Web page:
Writing, Literature & Publishing Faculty
B.A. Princeton University
M.F.A. University of California, Irvine
Frederick Reiken is the author of three novels, most recently Day For Night, published by Reagan Arthur Books of Little, Brown. The London Daily Telegraph listed Reiken as one of the "10 rising literary stars of 2010."
Reiken's debut novel, The Odd Sea, won the Hackney Literary Award for a first novel and was a finalist for the Barnes & Noble Discover Prize. The book was cited as one of the best first novels of the year by Library Journal and Booklist. His follow-up, The Lost Legends of New Jersey, was a national bestseller, a New York Times Notable Book, and a Best Book of the Year for both the Los Angeles Times and the Christian Science Monitor. His third novel, Day for Night, was a finalist for the 2011 Los Angeles Times Book Prize in fiction and was cited as one of best books of 2010 by the Washington Post and the Kansas City Star. Reiken's novels have been translated into French, Spanish, German, Greek, Dutch, Hebrew, and Chinese.
Reiken's short stories have appeared in publications including The New Yorker, Glimmer Train, Gulf Coast, and the Western Humanities Review, and his essays on craft have appeared in The Writer's Chronicle.
Prior to the publication of his first novel, Reiken worked as a reporter, columnist, and nature writer for the Daily Hampshire Gazette. His diverse background also includes having worked as a field researcher in wildlife biology in the Negev Desert, Israel.
Office: Ansin 1013
Creative Writing MFA Stephen Shane (2015) and his colleague David Knight created a short documentary on Boston busing called Desegregated, Yet Unequal, and it was recently named an Editors' Pick by The Atlantic.
Professor Steve Yarbrough has been elected to the Fellowship of Southern Writers, and, in addition, will receive the 2015 Robert Penn Warren Award for Fiction this spring from the same organization.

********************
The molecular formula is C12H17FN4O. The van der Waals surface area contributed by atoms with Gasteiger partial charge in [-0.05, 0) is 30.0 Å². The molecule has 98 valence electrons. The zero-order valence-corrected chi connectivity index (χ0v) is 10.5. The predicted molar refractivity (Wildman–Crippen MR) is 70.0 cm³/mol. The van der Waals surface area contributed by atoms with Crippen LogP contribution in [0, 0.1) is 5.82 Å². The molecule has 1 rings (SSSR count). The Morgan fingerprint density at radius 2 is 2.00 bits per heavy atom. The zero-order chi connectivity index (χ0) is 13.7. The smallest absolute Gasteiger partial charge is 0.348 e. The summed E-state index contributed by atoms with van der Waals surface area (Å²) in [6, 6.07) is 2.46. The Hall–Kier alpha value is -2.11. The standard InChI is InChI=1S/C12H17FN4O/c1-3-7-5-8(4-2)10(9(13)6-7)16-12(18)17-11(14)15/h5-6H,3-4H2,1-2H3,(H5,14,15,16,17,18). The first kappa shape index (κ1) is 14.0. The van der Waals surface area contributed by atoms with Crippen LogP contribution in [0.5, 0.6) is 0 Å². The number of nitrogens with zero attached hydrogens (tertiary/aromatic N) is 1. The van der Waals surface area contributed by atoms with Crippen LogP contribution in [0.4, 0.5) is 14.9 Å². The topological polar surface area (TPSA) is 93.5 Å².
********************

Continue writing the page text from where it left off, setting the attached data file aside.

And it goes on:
Current MFA Jennifer Crystal recently signed a book deal with Belfort & Bastion for her memoir Et Voilà: One Traveler's Journey from Foreigner to Francophile. The publisher has a target launch date of Jan. 1.
WLP alum and writer Thomas Page McBee's memoir Man Alive: A True Story of Violence, Forgiveness and Becoming a Man was named on Publisher's Weekly's "Best Books of 2014."
Greg Nichols (MFA '11) released his first book, Striking Gridiron, A Town's Pride and a Team's Shot at Glory During the Biggest Strike in American History. The book was named a Junior Library Guild Fall 2014 Selection.
Lecturer Tamera Marko's writing collective with Emerson maintenance workers from Latin America and undergraduates presented a bilingual presentation: "Proyecto Carrito II: When the Student Receives an 'A' and the Worker Gets Fired: Driving our Own Narrative" at the Conference on Rhetoric and Composition.
Recent MA in Publishing & Writing alumni collaborated to launch a new literary genre journal called Strangelet. Alumni include Executive Editor Casey Brown (MA ’13), Managing Editor Leah Thompson (MA ’12), Production Editor Franco Alvarado (MA ’13), and Creative Director Chandra Asar (MA ’12).
WLP Professor Megan Marshall and the emersonWRITES program participate in the launch and unveiling of Boston as the country's first Literary Cultural District.
Michelle Bailat-Jones (MFA '05) won the inaugral Christopher Doheny award for her novel Fog Island Mountains. The award recognizes a book-lenth work exploring the experience of serious illness and includes a $10,000 prize and publication and promotion of the book.